Tick and Mosquito Borne Illnesses

Know More: Tick and Mosquito Borne Illnesses

Trustworthy information, straight from the source. Education is the first step in an empowering healthcare plan. Learn more about  tick and mosquito borne illnesses from prevention to diagnosis and treatment.

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Risk Prevention

What are tick and mosquito borne illnesses?

Ticks and mosquitos can carry many different disease-causing bacteria and viruses. The two most common are Lyme disease and West Nile virus.

What are the causes and risks of Lyme disease?

Lyme disease (LD) is caused by tick bites after being in tick-infested areas or from close contact with an animal that carries infected ticks.

  • The longer the tick remains attached to a host, the greater the risk of bacterial transmission.
  • Risk of being bitten by a tick is highest in the spring and fall.
  • Hunters, hikers, and other people who frequent wooded and/or grassy areas are at increased risk.
  • Risk of developing LD is increased when tick attachment lasts longer than 72 hours.

What are the causes and risks of West Nile virus?

West Nile virus (WNV) is transmitted to humans by infected mosquitoes.

  • Although in most people the infection is asymptomatic or results in a self-limited, mild flu-like illness, WNV infection can cause epidemics of meningitis, encephalitis, and acute flaccid paralysis.
  • Performing outdoor activities in areas where WNV is endemic increases risk for mosquito bites and WNV infection.
  • The risk for neuroinvasive illness and death resulting from WNV infection increases in those aged 50 years and older. Patients who are immunocompromised, or have cancer or kidney disease, are more likely to develop a severe infection.

Diagnosis & Treatment Options

What are the signs and symptoms of tick and mosquito borne illnesses? 

Lyme disease

  • Early localized Lyme disease, which develops 3–30 days after a tick bite: primary erythemamigrans, fever, headache, myalgia, arthralgia, fatigue, and general or regional lymphadenopathy.
  • Early disseminated Lyme disease, which develops a few days to 10 months after a tick bite: development of additional erythemamigrans lesions, arthralgia (typically in knee joints) stiff neck, photophobia, sensory loss, asymmetric back pain, poor memory, difficulty concentrating, hyporeflexia, nonpainful paresthesia, meningitis, nerve palsies, myocarditis, cardiac conduction blocks, chest discomfort, dyspnea, light-headedness, syncope, Bell’s palsy, encephalitis, peripheral neuropathy, conjunctivitis, anorexia, and nausea.
  • Late Lyme disease, which develops months to years after a tick bite: chronic arthritis (especially in knee joints), severe fatigue, subacute encephalopathy, axonal polyneuropathy, mood and personality changes, sleep disturbances, headaches, paresthesia, and interstitial keratitis.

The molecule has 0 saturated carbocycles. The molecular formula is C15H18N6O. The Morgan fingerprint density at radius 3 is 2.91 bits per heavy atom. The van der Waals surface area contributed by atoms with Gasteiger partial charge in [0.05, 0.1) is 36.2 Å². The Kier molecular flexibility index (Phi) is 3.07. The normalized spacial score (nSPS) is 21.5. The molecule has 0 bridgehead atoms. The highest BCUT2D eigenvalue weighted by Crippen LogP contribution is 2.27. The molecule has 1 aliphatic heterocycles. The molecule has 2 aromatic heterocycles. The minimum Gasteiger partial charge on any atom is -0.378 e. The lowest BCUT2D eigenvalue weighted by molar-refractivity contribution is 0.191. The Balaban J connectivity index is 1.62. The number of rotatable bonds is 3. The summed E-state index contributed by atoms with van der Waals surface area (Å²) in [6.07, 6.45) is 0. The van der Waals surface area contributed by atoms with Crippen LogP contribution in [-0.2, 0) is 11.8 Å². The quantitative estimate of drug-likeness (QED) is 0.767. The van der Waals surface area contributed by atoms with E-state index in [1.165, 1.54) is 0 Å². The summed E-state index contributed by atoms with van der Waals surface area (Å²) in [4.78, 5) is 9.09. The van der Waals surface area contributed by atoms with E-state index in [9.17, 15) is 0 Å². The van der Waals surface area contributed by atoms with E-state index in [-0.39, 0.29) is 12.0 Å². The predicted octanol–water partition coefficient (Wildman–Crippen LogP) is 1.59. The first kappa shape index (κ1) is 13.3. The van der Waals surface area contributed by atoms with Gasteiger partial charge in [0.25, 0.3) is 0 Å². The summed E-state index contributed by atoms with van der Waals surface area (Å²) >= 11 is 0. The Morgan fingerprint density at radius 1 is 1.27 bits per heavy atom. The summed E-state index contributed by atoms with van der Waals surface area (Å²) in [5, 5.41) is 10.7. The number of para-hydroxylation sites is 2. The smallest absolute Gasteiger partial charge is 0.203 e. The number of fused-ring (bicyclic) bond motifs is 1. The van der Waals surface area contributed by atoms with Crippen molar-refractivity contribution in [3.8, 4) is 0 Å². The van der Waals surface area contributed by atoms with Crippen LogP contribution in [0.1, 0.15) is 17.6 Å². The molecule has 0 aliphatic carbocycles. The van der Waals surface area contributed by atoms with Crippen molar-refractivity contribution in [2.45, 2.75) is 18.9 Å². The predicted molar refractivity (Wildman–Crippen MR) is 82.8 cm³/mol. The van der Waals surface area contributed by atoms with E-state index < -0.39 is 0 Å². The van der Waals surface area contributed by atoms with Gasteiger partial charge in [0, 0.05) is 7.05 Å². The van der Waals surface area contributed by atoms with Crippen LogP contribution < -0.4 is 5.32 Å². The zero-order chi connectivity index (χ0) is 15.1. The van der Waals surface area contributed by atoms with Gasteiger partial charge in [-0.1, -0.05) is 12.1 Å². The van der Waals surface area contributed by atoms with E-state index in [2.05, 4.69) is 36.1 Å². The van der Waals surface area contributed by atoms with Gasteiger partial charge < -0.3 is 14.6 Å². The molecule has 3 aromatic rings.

West Nile virus

  • Over 80 percent of individuals with WNV remain asymptomatic.
  • Symptoms of WNV fever include sudden onset of fever, cough, malaise, eye pain, headache, myalgia, lack of appetite, nausea, vomiting, diarrhea, a diffuse maculopapular skin rash, joint pain, swollen lymph node, generalized weakness; symptoms typically resolve after a few days, but can progress to neuroinvasive illness.
  • Patients may develop one-sided weakness, paresthesias, sensory loss, and diffuse pain.
  • Patients who develop encephalitis can experience mental status changes, (e.g., disorientation or confusion), changes in level of consciousness ranging from lethargy to coma, cranial nerve palsies, optic neuritis, and seizures.
  • Patients who develop meningitis can experience severe fever, headache, photophobia, and nuchal rigidity.
  • Acute flaccid paralysis usually appears as a sudden onset of weakness without sensory deficits.

How are tick and mosquito borne illnesses treated?

Treatment of LD is primarily with antibiotics (e.g., doxycycline) and symptom relief is achieved with analgesics, antipyretics, and anti-inflammatory medications. Although antibiotic therapy is curative in most patients, a minority of patients have symptom relapse or have persistent symptoms after antibiotic treatment. Prompt administration of antibiotics after known tick exposure can prevent the development of LD.

Preparing for Care

When should I call my healthcare provider?

For tick borne illnesses, call your doctor if:

  • A tick is attached to your body and you are unable to remove the entire tick.
  • You have a circular red rash that expands over the course of several days, especially if you know you were recently exposed to ticks.
  • You feel very tired or have sore joints, irregular heartbeats, neck pain or a severe headache.
  • You are pregnant or nursing and you think you may have been exposed to ticks.

For mosquito borne illnesses, call your doctor if:

  • You have a severe headache, a stiff neck, disorientation or confusion, and you were recently exposed to mosquitos.